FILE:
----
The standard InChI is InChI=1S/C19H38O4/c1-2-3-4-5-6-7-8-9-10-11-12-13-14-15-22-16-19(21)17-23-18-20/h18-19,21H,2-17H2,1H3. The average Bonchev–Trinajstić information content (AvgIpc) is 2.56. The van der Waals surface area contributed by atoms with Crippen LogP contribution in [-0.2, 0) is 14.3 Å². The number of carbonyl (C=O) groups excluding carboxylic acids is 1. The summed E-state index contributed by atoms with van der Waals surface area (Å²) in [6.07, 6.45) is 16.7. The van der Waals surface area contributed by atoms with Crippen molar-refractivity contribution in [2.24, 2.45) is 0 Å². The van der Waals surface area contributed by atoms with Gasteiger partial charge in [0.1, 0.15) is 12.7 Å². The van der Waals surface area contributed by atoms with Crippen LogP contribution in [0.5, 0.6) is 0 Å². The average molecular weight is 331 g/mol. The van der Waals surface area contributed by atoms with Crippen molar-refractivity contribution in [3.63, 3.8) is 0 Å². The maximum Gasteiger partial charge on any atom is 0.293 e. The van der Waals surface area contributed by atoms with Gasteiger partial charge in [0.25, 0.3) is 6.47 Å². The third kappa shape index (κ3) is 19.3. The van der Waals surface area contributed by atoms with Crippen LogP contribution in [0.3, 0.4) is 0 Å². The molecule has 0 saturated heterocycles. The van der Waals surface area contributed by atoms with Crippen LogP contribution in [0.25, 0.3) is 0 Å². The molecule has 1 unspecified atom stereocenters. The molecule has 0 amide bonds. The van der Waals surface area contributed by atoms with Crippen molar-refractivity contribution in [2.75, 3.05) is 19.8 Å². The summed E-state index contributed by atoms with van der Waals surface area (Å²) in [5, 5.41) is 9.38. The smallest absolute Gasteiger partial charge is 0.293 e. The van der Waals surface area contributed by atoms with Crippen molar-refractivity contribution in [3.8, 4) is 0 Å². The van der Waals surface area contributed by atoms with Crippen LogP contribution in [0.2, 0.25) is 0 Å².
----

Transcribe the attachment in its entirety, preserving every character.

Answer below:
The standard InChI is InChI=1S/C19H38O4/c1-2-3-4-5-6-7-8-9-10-11-12-13-14-15-22-16-19(21)17-23-18-20/h18-19,21H,2-17H2,1H3. The average Bonchev–Trinajstić information content (AvgIpc) is 2.56. The van der Waals surface area contributed by atoms with Crippen LogP contribution in [-0.2, 0) is 14.3 Å². The number of carbonyl (C=O) groups excluding carboxylic acids is 1. The summed E-state index contributed by atoms with van der Waals surface area (Å²) in [6.07, 6.45) is 16.7. The van der Waals surface area contributed by atoms with Crippen molar-refractivity contribution in [2.24, 2.45) is 0 Å². The van der Waals surface area contributed by atoms with Gasteiger partial charge in [0.1, 0.15) is 12.7 Å². The van der Waals surface area contributed by atoms with Crippen LogP contribution in [0.5, 0.6) is 0 Å². The average molecular weight is 331 g/mol. The van der Waals surface area contributed by atoms with Crippen molar-refractivity contribution in [3.63, 3.8) is 0 Å². The maximum Gasteiger partial charge on any atom is 0.293 e. The van der Waals surface area contributed by atoms with Gasteiger partial charge in [0.25, 0.3) is 6.47 Å². The third kappa shape index (κ3) is 19.3. The van der Waals surface area contributed by atoms with Crippen LogP contribution in [0.3, 0.4) is 0 Å². The molecule has 0 saturated heterocycles. The van der Waals surface area contributed by atoms with Crippen LogP contribution in [0.25, 0.3) is 0 Å². The molecule has 1 unspecified atom stereocenters. The molecule has 0 amide bonds. The van der Waals surface area contributed by atoms with Crippen molar-refractivity contribution in [2.75, 3.05) is 19.8 Å². The summed E-state index contributed by atoms with van der Waals surface area (Å²) in [5, 5.41) is 9.38. The smallest absolute Gasteiger partial charge is 0.293 e. The van der Waals surface area contributed by atoms with Crippen molar-refractivity contribution in [3.8, 4) is 0 Å². The van der Waals surface area contributed by atoms with Crippen LogP contribution in [0.2, 0.25) is 0 Å².